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There Is A Difference Between 'Stress' And 'Stressors,' And You Need To Know What It Is
by Rose Hoffmann

Transcendental Meditation Blog    Translate This Article
19 April 2015

The statistics about stress these days are shocking. 77 percent of adults report regularly experiencing physical symptoms caused by stress, and an estimated 75 percent to 90 percent of visits to primary care physicians are stress-related. That's a big deal, and it's just the tip of the iceberg.

What is stress?

The hormones released when you feel stressed, such as cortisol and adrenaline, put your body into fight or flight mode. Activity in the advanced decision-making part of your brain (the prefrontal cortex) is reduced, and your immune system and digestion are inhibited. Basically, if you need to escape a predator, you're good to go, but any ability to make complex decisions is extremely crippled. And while it's fine for your immune system to sit on the sideline for a single play, serious trouble can arise when it's out for the whole game. High and prolonged levels of cortisol cause negative symptoms, such as heart disease, high blood pressure, diabetes, depression, anxiety disorder, and other illnesses.

What are stressors?

Most people identify the stress in their lives as something outside of themselves that they have no control over. The top two reported causes of stress are work and money—not things you can easily avoid. Read that again, though, and note the phrase ''causes of stress.'' Things that cause stress are ''stressors,'' and stress is your personal reaction to those stressors. That's why what stresses some people out is a piece of cake for others!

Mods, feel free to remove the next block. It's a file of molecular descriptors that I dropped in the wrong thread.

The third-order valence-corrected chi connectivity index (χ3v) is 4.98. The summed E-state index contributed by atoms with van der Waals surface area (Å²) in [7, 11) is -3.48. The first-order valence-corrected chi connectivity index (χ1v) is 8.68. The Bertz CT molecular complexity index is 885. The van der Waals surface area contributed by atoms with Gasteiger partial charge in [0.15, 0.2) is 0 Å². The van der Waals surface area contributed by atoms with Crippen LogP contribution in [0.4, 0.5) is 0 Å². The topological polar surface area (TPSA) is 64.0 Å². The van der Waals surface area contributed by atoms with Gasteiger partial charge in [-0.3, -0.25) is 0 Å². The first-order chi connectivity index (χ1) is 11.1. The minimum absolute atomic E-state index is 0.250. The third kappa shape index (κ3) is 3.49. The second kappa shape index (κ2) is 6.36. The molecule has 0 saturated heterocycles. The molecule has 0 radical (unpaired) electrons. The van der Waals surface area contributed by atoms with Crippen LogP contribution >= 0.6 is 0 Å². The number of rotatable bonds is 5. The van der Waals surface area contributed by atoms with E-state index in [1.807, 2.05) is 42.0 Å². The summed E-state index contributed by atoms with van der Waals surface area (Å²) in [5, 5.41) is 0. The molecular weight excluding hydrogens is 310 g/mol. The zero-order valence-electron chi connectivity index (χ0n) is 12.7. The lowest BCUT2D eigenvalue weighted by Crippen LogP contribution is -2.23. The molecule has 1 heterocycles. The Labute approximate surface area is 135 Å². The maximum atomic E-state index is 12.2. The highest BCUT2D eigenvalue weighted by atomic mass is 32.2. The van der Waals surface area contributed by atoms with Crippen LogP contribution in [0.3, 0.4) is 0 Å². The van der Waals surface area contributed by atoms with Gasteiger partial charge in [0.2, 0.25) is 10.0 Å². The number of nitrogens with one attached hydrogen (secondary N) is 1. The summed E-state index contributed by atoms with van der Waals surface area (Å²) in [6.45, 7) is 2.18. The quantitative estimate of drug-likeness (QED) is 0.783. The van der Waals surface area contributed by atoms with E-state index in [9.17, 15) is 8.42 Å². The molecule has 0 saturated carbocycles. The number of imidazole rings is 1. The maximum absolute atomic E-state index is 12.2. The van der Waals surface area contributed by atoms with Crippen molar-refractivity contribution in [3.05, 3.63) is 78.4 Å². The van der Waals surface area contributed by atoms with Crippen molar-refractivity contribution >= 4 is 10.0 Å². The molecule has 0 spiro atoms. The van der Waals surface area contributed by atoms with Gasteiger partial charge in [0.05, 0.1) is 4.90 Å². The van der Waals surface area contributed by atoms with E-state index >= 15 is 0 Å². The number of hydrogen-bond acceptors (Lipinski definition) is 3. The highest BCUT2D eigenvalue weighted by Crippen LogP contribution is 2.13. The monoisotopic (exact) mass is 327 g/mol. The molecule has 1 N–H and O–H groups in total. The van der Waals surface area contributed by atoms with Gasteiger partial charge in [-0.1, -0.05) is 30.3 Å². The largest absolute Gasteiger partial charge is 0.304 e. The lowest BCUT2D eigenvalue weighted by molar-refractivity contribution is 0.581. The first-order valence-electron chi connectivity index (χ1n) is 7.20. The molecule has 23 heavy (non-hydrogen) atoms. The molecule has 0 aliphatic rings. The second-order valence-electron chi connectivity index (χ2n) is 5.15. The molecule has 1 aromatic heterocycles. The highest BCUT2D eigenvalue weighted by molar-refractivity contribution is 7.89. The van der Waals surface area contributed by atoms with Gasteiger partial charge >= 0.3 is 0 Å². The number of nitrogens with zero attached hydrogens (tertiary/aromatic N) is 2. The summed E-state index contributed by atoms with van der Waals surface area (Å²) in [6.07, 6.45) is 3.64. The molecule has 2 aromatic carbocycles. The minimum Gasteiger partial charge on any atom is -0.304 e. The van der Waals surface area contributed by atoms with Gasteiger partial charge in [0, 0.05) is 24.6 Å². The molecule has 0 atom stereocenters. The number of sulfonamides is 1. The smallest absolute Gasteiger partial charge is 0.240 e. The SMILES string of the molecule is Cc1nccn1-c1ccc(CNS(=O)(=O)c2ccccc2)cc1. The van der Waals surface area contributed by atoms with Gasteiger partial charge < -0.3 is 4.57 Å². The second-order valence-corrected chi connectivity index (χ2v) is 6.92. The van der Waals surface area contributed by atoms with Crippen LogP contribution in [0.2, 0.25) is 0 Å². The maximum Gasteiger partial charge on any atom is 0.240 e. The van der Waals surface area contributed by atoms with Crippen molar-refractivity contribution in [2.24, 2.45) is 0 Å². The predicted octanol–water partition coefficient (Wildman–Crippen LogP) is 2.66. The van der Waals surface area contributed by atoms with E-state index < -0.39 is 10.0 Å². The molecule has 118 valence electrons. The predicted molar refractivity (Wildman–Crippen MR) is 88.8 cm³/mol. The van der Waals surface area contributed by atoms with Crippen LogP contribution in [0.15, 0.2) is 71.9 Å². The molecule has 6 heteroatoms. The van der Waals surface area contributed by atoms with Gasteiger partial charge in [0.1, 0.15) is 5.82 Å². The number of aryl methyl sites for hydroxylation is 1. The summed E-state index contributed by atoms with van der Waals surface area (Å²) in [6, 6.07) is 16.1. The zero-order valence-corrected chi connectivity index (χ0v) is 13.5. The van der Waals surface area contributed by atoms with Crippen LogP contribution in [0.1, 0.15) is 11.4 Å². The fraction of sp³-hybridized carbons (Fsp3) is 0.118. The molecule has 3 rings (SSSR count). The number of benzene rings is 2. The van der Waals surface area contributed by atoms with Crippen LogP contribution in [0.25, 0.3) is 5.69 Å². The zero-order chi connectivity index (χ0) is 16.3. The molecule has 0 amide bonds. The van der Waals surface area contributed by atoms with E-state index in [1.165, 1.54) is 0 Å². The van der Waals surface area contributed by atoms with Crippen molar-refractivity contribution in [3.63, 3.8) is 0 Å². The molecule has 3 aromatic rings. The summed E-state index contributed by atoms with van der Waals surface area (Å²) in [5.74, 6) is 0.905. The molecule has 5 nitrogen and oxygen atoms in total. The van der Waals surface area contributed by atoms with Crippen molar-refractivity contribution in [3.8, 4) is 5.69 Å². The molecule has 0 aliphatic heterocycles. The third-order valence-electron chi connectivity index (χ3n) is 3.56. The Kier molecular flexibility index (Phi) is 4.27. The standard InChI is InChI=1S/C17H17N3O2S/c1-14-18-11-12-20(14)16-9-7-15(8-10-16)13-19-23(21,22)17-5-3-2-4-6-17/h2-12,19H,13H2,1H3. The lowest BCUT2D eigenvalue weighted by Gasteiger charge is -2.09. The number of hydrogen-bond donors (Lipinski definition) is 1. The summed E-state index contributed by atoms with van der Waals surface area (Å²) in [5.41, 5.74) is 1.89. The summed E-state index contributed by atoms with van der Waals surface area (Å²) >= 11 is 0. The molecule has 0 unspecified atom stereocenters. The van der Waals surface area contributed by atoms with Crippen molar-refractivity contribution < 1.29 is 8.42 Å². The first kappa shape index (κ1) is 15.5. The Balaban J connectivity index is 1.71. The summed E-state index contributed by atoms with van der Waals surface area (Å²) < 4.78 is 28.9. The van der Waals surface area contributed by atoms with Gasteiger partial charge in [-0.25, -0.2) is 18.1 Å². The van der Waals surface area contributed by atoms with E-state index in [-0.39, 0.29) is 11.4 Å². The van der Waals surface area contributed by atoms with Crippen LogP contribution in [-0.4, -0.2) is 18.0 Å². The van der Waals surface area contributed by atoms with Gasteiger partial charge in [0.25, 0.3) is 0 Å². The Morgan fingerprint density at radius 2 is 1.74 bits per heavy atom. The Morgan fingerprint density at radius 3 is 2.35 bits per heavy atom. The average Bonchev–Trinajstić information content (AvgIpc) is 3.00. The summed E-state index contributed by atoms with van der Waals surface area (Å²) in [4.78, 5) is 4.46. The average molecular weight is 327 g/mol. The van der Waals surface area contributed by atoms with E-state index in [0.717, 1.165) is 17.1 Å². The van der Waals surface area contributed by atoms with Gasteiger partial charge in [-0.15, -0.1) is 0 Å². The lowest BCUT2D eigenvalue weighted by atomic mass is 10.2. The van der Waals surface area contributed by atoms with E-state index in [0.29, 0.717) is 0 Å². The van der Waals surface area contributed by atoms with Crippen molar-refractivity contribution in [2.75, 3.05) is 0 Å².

So how does knowing the difference help?

To paraphrase Einstein, you can't solve a problem on the level of the problem. It's impossible to avoid all stressors—sometimes you don't even know what they are until they hit you in the face—but you CAN affect your reaction to stressors. I'm not talking about ''taking a step back'' or ''pausing to breathe.'' Both are good advice, but easier said than done in the heat of the moment!

Rather, I'm talking about something that you can add to your daily routine that will allow you to naturally react in a calmer, more peaceful way. Research shows that during 20 minutes of Transcendental Meditation practice, cortisol levels drop by 30 percent. Reducing cortisol levels in the body is great for both physical and mental health, even resulting in fewer hospitalizations among TM practitioners compared to a control group.

Watch the video at to hear Dr. Suzanne Steinbaum and Dr. Pamela Peeke* discuss stress and the TM technique on HuffPost Live.

Copyright © 2015 Maharishi Foundation USA

Global Good News comment:

* Pamela Peeke, MD, MPH, FACP, is an internationally recognized expert, physician, scientist and author in the fields of nutrition, stress, fitness and public health. Cardiologist Suzanne Steinbaum, MD, DO, is Director of Women's Heart Health, Lenox Hill Hospital, New York City.

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